Women don’t speak up because they think something is normal, including unethical practices. Even if something goes against their norms and values. In other words, against their own moral compass and personal blueprint. Policies, including codes of conduct, can lead to somewhat more robust decision-making frameworks, clarifying what is, and what is not just. But that framework is still limited.
Women don’t speak up because they think nothing is going to change anyway. So they have no confidence in the people who have to solve cases, or in the solutions. All too often, this is mainly because they have heard nothing back when they have reported an issue. They weren’t taken seriously, so why try again? The well-known cover-up and look-away-culture…
Women don’t speak up because they think it is not too bad given the seriousness of a problem. It is often not clear at all what can be reported, and at what stage. Speaking up is not encouraged because companies fear loss – financial, reputation, talent, innovation, and more.
Women do not speak up because they fear reprisals, for example in the form of hostility towards them. Standing up for justice often involves great sacrifice. Monitoring how they are doing over time, if they have spoken up, is only the beginning of the solution. However, practice shows that this is handled poorly.
Women do not speak up because they assume that the leaders already know. All while matters at the top are not visible or known regularly, and the leaders often have very different, personal interests. Sometimes, the top itself is part of the problem.
Women do not speak up because they fear that their loyalty will be questioned, and therefore that they do not fit in with the so-called culture of a company. Women are often even more wary, because anonymous reporting is not regulated systematically, making use of the technological possibilities to do so. Features that should ensure that a leader cannot find out who has spoken out. If we consider that at least 60% of the first reports are made anonymously, we know enough.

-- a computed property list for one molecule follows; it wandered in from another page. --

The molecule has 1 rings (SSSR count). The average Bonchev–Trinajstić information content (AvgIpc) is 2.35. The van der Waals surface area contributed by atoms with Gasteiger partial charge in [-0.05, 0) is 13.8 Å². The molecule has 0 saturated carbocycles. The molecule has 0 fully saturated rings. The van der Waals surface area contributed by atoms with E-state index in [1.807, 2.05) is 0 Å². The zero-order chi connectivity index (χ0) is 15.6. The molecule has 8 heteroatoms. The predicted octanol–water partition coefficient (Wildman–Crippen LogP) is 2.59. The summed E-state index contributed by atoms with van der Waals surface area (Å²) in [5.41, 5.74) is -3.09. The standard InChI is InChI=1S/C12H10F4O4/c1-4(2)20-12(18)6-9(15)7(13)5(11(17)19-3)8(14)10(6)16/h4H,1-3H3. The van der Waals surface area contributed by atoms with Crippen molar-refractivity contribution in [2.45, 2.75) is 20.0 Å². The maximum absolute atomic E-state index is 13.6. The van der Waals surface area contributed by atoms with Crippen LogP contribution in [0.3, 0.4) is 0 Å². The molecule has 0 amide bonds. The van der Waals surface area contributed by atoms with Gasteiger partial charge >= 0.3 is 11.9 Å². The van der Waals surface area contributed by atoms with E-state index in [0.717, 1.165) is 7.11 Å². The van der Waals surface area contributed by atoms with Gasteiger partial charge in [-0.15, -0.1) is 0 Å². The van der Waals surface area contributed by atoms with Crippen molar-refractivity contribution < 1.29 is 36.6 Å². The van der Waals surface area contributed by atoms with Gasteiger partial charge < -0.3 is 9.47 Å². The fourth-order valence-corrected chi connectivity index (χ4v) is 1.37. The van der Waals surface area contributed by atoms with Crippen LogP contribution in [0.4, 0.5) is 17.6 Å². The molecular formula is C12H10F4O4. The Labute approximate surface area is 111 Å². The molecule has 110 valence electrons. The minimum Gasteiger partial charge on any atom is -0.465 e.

Women don’t speak up because they don’t want to risk their jobs, and deal with blame, retaliation, or any adverse consequence whatsoever. Especially if they experience the relationships they have built up as personal, for example as a kind of working family. My favorite that I’ve been guilty of for years.
Let’s not work towards a society in which we have to pass a law to not interrupt women. Instead, let’s use our common sense, and be much more willing to accept the freedom of mind and speech of each other. Because only in the space between each other can we really meet ourselves and others – Women’s Day or not. Nevertheless, I wish everyone a happy and wise Women’s Day.
The Dutch version of this article was published by BNNVARA, Joop.